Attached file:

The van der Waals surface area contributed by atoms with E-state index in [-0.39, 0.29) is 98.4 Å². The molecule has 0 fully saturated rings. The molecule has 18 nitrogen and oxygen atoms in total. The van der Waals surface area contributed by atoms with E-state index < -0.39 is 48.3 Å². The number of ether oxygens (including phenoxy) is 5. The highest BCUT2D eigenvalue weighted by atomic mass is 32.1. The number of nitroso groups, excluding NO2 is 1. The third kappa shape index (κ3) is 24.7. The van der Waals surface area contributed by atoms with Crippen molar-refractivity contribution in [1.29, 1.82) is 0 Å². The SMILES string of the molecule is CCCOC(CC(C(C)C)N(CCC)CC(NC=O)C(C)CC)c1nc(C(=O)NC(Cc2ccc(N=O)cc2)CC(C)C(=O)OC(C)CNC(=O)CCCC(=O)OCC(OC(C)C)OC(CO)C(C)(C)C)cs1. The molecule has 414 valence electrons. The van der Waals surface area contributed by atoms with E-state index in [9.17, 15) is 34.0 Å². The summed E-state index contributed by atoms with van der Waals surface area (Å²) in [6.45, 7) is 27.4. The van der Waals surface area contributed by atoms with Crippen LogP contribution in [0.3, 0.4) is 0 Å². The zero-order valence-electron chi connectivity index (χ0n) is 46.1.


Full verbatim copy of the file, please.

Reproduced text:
The van der Waals surface area contributed by atoms with E-state index in [-0.39, 0.29) is 98.4 Å². The molecule has 0 fully saturated rings. The molecule has 18 nitrogen and oxygen atoms in total. The van der Waals surface area contributed by atoms with E-state index < -0.39 is 48.3 Å². The number of ether oxygens (including phenoxy) is 5. The highest BCUT2D eigenvalue weighted by atomic mass is 32.1. The number of nitroso groups, excluding NO2 is 1. The third kappa shape index (κ3) is 24.7. The van der Waals surface area contributed by atoms with Crippen molar-refractivity contribution in [1.29, 1.82) is 0 Å². The SMILES string of the molecule is CCCOC(CC(C(C)C)N(CCC)CC(NC=O)C(C)CC)c1nc(C(=O)NC(Cc2ccc(N=O)cc2)CC(C)C(=O)OC(C)CNC(=O)CCCC(=O)OCC(OC(C)C)OC(CO)C(C)(C)C)cs1. The molecule has 414 valence electrons. The van der Waals surface area contributed by atoms with E-state index in [9.17, 15) is 34.0 Å². The summed E-state index contributed by atoms with van der Waals surface area (Å²) in [6.45, 7) is 27.4. The van der Waals surface area contributed by atoms with Crippen LogP contribution in [0.3, 0.4) is 0 Å². The zero-order valence-electron chi connectivity index (χ0n) is 46.1.